The Jeffersonians, due to their moral convictions and their advocacy for the Yeoman Farmer, heavily promoted the lifestyles and economy that an agrarian society had to offer. Thomas Jefferson, specifically, thought of cities and other urban areas as “cesspools of filth and corruption” and must be avoided by the average American. Moreover, the Jeffersonian Party sent a message disapproving the wealthy urban elites by proposed taxation legislation which would tax wealthy ‘aristocrats’ while the average farmer was exempted from the taxes. This taxation plan protected farmers from taxes as they produced agricultural commodities that the US collected and sold the surplus internationally, this proved their worth to the US government whereas the aristocrats had nothing to show for and needed to be taxed. The international sale of agricultural goods, theoretically, produced enough revenue that purchased manufacturing tools and equipment to be invested back into the agricultural sector so that more farmed goods could be sold. Thus, a cycle was created between international markets and American farmers, which, ideally, established more occurrences of agricultural surplus due to the increased imports of European farming and manufacturing equipment. The Jeffersonian Party hoped for the US to become the world’s grain supplier. This prevented economic reliance on European powers, which the Jeffersonians fought against.
In order to promote the expansion of the agricultural sector, Thomas Jefferson purchased the Louisiana Territory from France. The territory, which totaled 828,000 square miles of land which stretched from New Orleans and the Gulf of Mexico to Montana, increased the total amount of cultivatable land for the Yeomen to take advantage of. Additionally, the purchase incentivized many farming families to move from the crowded eastern US, which started to run out of land to accommodate the growing population.
Furthermore, the Jeffersonian Party fought for a highly protective economic system to safeguard the agrarian society. This included high tariffs on imported goods because wealthy elites purchased most of the foreign imported goods. Jeffersonians argued that the taxation of imports created enough revenue to safeguard the exports of agrarian commodities along international shipping lanes.
The Federalists used the term “Republican” or “Democratic-Republican” to describe the Jeffersonians. The term, used in a derogatory way, was meant to equate the opposition to Federalist law and order to the anarchy that occurred during the French Revolution in the established First French Republic. However, there was truth to this statement, as the Jeffersonians aligned themselves with the French Revolutionaries and believed their revolution to be equal to the American Revolution against the British. When the Federalists worked to improve relations with Britain, the Jeffersonians united in their opposition to the United Kingdom. As Revolutionary France formed the French First Republic, the French declared war with Britain. The declaration of war between France and Britain prompted the US government to become divided over their support between the two warring states. While the Federalists held power in the White House, legislation was enacted that outwardly supported the British cause. For instance, the Jay Treaty, which resolved disputes that still lingered after the end of the Revolutionary War and the Treaty of Paris, outraged the Jeffersonian Party which desired to begin a trade embargo with Britain due to their transgressions. The Jay Treaty, negotiated by the Federalists, opened stronger trade relationships between the US and Britain which publicly offended France. The Jeffersonians, however, still resented the British for the impressment of American sailors and saw the British Empire as the greatest threat to their infant nation.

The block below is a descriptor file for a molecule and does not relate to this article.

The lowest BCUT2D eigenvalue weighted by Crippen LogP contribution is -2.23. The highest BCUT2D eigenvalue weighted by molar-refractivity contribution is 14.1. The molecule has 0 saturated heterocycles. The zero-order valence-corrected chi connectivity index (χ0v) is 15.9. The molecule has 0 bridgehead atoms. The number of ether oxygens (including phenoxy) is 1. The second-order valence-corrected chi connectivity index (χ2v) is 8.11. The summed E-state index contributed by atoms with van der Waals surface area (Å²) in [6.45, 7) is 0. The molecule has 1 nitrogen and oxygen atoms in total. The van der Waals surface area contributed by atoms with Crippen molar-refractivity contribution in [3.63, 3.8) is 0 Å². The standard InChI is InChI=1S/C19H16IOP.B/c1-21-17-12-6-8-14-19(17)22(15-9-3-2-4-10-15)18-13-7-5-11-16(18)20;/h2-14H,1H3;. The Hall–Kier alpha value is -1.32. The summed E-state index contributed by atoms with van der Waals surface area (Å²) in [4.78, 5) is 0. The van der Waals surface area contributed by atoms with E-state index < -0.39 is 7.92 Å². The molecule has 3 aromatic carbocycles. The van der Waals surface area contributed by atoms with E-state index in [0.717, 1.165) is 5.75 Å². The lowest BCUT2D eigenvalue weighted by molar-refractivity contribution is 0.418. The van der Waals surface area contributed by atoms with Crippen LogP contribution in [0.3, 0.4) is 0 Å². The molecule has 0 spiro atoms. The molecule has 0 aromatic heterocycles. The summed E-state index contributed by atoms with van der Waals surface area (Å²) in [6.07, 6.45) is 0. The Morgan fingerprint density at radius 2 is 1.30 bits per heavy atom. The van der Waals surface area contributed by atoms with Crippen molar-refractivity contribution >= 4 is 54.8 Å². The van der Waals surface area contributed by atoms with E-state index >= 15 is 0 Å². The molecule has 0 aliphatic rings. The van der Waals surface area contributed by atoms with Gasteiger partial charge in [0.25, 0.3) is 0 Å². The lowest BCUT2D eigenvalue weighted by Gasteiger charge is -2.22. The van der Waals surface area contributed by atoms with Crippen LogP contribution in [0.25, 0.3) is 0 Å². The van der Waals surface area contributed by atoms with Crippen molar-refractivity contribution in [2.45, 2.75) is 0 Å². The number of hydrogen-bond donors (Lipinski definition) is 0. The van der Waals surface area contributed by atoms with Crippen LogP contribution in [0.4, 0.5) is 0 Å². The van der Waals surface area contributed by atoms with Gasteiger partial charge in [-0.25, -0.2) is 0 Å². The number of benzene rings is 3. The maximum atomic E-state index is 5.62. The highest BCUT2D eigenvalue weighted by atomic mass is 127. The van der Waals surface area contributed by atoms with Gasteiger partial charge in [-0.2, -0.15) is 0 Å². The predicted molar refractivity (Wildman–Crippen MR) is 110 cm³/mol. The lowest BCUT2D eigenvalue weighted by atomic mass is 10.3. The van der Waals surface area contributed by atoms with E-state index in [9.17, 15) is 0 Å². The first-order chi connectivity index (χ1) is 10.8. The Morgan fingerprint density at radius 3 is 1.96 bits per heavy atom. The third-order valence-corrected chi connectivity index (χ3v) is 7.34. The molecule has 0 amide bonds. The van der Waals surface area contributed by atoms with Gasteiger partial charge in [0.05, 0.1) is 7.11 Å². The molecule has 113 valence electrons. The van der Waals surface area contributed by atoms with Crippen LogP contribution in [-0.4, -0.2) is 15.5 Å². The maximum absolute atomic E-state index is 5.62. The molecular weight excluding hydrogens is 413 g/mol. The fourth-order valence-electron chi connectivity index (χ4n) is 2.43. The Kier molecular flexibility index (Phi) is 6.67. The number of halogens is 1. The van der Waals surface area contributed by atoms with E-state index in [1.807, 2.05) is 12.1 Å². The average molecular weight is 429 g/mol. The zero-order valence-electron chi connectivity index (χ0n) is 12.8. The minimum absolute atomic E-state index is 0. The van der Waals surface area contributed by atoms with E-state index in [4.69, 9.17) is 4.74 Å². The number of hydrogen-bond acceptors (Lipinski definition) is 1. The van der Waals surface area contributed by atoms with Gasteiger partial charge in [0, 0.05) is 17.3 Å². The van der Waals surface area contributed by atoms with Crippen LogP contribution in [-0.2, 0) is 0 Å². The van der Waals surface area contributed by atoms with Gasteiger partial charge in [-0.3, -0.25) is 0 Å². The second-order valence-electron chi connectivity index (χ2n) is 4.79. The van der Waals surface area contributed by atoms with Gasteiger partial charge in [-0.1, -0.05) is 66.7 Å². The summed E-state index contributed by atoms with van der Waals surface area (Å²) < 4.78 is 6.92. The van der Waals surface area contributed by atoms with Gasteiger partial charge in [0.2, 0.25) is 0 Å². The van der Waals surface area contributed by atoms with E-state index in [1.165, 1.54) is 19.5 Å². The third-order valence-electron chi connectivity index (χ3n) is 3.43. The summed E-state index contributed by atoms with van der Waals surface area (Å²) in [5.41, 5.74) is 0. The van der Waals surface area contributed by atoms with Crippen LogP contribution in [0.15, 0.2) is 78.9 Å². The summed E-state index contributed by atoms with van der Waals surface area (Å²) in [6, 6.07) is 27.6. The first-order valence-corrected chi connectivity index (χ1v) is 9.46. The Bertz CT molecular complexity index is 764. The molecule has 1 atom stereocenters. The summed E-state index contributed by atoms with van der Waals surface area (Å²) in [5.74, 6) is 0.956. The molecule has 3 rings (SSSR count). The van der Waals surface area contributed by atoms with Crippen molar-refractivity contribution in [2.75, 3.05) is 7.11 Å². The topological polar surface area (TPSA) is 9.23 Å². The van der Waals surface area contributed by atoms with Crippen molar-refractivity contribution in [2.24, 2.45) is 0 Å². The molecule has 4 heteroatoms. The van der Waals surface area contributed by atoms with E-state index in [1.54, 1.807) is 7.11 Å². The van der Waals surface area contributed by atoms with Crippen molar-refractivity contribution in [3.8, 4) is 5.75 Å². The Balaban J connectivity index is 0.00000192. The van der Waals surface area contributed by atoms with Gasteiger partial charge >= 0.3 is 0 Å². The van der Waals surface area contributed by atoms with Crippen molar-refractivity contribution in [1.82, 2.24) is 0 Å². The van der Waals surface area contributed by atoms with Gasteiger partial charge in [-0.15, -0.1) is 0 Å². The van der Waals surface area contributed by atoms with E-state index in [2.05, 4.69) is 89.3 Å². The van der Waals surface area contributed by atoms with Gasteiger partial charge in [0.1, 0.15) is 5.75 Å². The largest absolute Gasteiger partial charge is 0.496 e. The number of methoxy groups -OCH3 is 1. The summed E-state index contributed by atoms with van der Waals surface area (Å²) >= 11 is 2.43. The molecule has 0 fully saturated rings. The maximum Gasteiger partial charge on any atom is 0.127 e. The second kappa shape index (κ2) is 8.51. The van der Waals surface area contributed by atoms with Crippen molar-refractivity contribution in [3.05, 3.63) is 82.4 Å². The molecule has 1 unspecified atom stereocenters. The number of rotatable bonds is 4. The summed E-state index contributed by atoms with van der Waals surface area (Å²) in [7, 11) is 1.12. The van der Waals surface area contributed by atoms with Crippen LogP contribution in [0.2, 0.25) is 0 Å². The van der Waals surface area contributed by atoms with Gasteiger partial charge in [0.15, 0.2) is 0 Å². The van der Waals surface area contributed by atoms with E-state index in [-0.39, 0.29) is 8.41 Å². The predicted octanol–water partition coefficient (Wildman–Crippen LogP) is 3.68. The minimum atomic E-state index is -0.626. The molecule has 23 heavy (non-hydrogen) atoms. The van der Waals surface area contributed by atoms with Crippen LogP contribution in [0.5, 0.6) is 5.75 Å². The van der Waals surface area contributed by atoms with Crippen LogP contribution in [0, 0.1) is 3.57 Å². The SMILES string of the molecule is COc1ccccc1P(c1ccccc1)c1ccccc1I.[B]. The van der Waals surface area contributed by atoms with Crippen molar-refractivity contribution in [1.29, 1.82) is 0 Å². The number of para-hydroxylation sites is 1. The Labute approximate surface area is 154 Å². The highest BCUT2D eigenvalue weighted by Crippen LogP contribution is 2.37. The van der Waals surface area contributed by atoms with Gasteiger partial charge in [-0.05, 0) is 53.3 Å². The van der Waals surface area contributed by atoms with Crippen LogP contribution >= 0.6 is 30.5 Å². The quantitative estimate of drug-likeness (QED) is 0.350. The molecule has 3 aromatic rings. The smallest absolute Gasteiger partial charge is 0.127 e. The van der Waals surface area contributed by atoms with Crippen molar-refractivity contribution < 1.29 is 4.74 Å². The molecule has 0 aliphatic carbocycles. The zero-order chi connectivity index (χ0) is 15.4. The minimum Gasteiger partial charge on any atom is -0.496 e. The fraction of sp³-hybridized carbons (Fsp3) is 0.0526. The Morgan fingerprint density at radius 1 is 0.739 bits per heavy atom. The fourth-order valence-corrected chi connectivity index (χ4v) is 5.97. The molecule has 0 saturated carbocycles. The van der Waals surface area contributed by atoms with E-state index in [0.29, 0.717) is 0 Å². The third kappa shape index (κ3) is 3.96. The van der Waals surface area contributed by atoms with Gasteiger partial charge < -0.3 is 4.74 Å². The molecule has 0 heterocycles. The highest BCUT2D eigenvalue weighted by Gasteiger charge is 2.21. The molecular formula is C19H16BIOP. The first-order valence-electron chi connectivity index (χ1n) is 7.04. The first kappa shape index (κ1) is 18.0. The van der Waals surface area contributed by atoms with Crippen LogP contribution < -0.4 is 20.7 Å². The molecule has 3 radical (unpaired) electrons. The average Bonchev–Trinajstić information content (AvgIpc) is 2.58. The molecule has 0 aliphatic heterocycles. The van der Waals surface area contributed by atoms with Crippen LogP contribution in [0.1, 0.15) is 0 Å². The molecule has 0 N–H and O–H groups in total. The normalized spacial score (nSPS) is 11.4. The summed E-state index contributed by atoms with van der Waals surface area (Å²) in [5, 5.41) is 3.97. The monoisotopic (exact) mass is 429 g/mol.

Although tensions between the Jeffersonian Party and Britain were high, the Jeffersonians avoided war and favored the use of economic weaponry like trade embargos. Furthermore, the Jeffersonians were not ready for any type of war, as they saw a standing army as a tool of the national government that suppressed liberty. The Jeffersonians believed that local militias had the ability to combat any local threat and were to be used in an exclusively protective stance. Additionally, the US Navy was confined to small gunboats and fortified artillery batteries along the coast which furthered the Jeffersonian idea of national defense. Eventually, Federalist appeasement of the British went too far and Democratic-Republicans became the party in power come 1812. By this time, the Jeffersonian ideas of American liberty and freedom came under attack from the British once again. Thus, President James Madison, a Jeffersonian, declared war on Britain and began the controversial War of 1812.
- Jefferson: Architect of American Liberty By: John B. Boles
- Founding Brothers: The Revolutionary Generation By: Joseph J. Ellis
- The Rise of American Democracy: Jefferson to Lincoln By: Sean Willentz